(Bloomberg) — President Trump will be the star attraction at a three-day policy retreat Senate and House Republicans are kicking off Wednesday, where they are under pressure to bridge sharp divisions over how to devise a promised replacement for Obamacare.
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The agenda at the Philadelphia meeting includes public speeches by Trump and U.K. Prime Minister Theresa May, but most of the real action will occur behind closed doors as Republicans try to set a course forward on health care and, for later in the year, a tax overhaul. Both efforts are being complicated by the unpredictability of the new president, who has sent mixed signals on the strategy and content of a replace plan.
The Senate’s No. 3 Republican, South Dakota Sen. John Thune, said he hopes House and Senate Republicans can settle this week on a path to replacing Obamacare once it’s repealed.
“Consensus is something we are aiming for,” said Thune, chairman of the Senate Republican caucus, to reporters Tuesday. “The key is to find as much common ground as we can with regard to the substance and process, about how we proceed going forward.”
But sharp differences remain over such issues as the timing of repeal and replace, whether those would be done simultaneously or in some other way, and what parts of the ACA to retain, if any, including Affordable Care Act taxes and other ACA revenue streams.
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Trump has also made several promises, during the campaign and after winning the election, that have confounded many congressional Republicans, including that everyone covered under the ACA will have coverage under a replacement. That’s something the GOP has been reluctant to promise, given the potential cost.
Additionally, House and Senate Republicans are split on even basic approaches.
For instance, four Republican senators, led by Susan Collins of Maine and Bill Cassidy of Louisiana, offered a plan this week they say could attract Democratic support because it allows states that like Obamacare to keep it. States would have other options, as well. Lindsey Graham of South Carolina became the fifth Republican senator to back the plan, saying in a statement Wednesday that it “ensures those with pre-existing conditions can get coverage.”
But on Tuesday, Rep. Mark Meadows of North Carolina — a leader of a group of arch-conservatives in the House, the Freedom Caucus — panned the bill.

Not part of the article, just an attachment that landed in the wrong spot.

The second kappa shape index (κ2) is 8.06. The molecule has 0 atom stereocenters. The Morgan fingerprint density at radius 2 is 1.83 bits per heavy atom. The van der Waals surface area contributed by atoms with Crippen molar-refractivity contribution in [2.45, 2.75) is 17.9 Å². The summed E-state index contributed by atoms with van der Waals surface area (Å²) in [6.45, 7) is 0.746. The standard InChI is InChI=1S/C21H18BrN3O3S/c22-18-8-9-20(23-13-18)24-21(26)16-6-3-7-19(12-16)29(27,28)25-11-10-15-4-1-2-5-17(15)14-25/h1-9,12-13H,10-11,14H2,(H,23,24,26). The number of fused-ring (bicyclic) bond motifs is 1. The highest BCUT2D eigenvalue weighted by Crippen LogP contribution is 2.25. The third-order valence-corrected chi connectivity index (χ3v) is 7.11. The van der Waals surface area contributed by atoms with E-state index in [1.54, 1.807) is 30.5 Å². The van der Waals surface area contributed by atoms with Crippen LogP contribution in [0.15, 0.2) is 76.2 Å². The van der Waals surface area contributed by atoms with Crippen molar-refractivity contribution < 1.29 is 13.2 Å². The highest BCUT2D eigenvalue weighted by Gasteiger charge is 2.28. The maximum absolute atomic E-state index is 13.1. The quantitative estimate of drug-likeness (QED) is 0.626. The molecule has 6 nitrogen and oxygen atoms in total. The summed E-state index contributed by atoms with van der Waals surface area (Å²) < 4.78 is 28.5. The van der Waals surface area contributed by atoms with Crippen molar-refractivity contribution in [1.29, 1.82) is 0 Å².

“I don’t see it as a workable solution,” said Meadows, who added that he appreciated the two senators for putting out a bill that helps start the process of finding a plan, but that, “it’s not as conservative as I’d like to see.”
There are also differences over how to carry out Trump’s call to block-grant Medicaid funding to the states, while also making sure those who received coverage under the ACA Medicaid expansion don’t lose it. Most recent House GOP budgets for the past few years have included a block-granting proposal. But many Senate Republicans prefer Medicaid funding to the states based on the number of people who qualify for it.
When Republicans adopted a budget resolution earlier this month that enables them to avoid a Senate filibuster on a repeal bill, they set a notional deadline of Friday to present a repeal plan, with the aim of getting it to Trump’s desk by Feb. 20.
But the repeal effort will almost certainly take longer. Trump has said he wants to wait for his Health and Human Services nominee Tom Price to be confirmed so that he can weigh in with the president’s preferred strategy. Price’s nomination is still pending.
One of the retreat’s panels on health care features Andrew Bremberg, the director of Trump’s Domestic Policy Council who led his transition team for HHS. He will speak alongside several of the lawmakers at the center of the Obamacare debate, including House Energy and Commerce Chairman Greg Walden and Lamar Alexander, who chairs the Senate’s health committee.